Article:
I also believe politicians are paid millions of dollars to allow this culture to flourish. You may have noticed Goldman Sachs paid a fine, but did not have to admit guilt, when its executives made decisions to rip-off investors. This means the psycho executives have huge upside (multi-million dollar bonuses) and no downside (prison). Based on the events of the past few years, fines have become a cost of doing business for companies. Psychopaths in Washington D.C. and Wall Street flourish in a mutually beneficial environment.
Some audits by State Securities Commissioners have found advisors who use RIA (Registered Investment Advisor) after their name. This deceptive sales practice confuses investors who believe RIA is a designation like CPA(r) or CFP(r).
This is the tip of the proverbial iceberg. Thousands of advisors have strings of initials after their names. The initials denote specialized expertise that increases the competence and quality of advisors. What many investors don’t know is less ethical advisors purchase the initials to impress them.
High quality designations have prerequisites, substantial study time, examinations, and continuing education requirements. Low quality designations have none of the above. In fact, they are purchased by less ethical advisors to trick investors into giving them control of their assets – “you can trust me, I am an expert. Look at all of my designations”.
Unfortunately most investors do not know good designations from bad ones.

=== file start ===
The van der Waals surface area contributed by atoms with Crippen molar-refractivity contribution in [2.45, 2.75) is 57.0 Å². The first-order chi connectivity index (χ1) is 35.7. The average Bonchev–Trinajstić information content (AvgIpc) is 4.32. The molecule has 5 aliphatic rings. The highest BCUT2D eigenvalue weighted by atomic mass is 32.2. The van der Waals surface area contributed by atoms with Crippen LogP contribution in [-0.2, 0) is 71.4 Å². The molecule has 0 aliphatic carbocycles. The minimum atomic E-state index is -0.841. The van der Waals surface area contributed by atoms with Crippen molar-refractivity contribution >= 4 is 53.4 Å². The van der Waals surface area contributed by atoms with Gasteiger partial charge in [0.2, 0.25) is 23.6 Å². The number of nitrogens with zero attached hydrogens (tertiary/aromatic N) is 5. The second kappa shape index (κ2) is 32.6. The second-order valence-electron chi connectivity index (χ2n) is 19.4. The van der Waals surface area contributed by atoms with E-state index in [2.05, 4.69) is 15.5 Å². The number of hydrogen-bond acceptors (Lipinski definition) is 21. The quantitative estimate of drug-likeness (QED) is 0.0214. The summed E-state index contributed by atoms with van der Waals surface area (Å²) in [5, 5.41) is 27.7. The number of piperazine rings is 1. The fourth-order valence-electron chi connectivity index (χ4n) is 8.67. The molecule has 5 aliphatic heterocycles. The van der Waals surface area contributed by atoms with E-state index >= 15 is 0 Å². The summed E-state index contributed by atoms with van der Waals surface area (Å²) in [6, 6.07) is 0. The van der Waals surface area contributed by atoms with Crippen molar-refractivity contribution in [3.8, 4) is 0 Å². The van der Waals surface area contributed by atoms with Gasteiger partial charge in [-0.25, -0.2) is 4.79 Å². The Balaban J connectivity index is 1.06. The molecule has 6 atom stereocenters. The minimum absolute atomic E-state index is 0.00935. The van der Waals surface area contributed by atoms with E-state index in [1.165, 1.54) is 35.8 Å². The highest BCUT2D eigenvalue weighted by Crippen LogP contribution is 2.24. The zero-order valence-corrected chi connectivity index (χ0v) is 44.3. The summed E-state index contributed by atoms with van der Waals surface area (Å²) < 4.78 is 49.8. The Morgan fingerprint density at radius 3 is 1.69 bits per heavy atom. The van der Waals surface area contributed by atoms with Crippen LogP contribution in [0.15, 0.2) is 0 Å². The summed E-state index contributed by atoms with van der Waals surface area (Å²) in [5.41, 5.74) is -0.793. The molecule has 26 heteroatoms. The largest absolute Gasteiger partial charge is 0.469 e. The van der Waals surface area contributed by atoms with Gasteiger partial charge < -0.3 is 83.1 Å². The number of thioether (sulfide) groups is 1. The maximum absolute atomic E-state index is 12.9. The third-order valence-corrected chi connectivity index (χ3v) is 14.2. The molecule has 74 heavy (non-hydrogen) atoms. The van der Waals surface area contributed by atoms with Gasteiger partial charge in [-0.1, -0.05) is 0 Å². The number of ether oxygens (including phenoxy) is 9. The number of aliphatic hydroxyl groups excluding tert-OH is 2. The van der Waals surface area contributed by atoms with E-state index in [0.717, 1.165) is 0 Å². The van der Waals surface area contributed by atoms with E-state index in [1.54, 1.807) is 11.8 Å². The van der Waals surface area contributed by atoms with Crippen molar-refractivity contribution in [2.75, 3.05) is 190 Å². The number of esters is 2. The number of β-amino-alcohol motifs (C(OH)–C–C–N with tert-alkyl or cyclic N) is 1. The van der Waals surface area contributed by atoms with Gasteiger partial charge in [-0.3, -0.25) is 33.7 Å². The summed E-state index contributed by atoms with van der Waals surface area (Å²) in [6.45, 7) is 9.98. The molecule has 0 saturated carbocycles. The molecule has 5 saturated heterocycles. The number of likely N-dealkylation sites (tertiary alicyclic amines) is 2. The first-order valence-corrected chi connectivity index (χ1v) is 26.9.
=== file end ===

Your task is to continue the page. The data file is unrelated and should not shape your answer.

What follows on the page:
The best designations are CFA(r), CFP(r), CIMA(r), and CPA/PFS(r).
Having suffered devastating losses, witnessed the Bernie Madoff scandal, and been forced to revise retirement plans for the worse, the greatest question for weary investors today is: Whom can you trust? Consider one of the most trusted groups of professionals, doctors; they must go through rigorous schooling and training and take the Hippocratic Oath in order to practice medicine. There are no parallel standards or code of ethics for financial advisers.
One of the most serious concerns for investors is the large number of ordinary people holding themselves out as financial advisers without having met any rigorous competency standards or embraced a code of ethics; in other words, providing no proof that they are qualified practitioners devoted to a standard of professional conduct. High quality investment advisers hold certifications that prove they are experts in their profession.
Selecting an adviser lacking legitimate credentials based on salesmanship or personality alone can be a major financial risk. This is tantamount to letting a used-car salesman perform your open-heart surgery because you like his personality. It is incumbent upon the consumer to ensure the person handling their money is properly accredited and has the necessary experience to deliver and perform high-quality services.
Remember, not all investment certifications are close to being equal. Beware of phony certifications that claim to represent specialized knowledge. Questionable certifications can be attained through the redemption of a few cereal box-tops and a small fee. Brokers who buy these fictitious designations are ethically challenged and disreputable. The CFA, CPA, and CFP are highly respected credentials for investment professionals held in high esteem. Perhaps the most rigorous to attain is the CFA designation. The CFA is respected by regulators and demanded by private investors.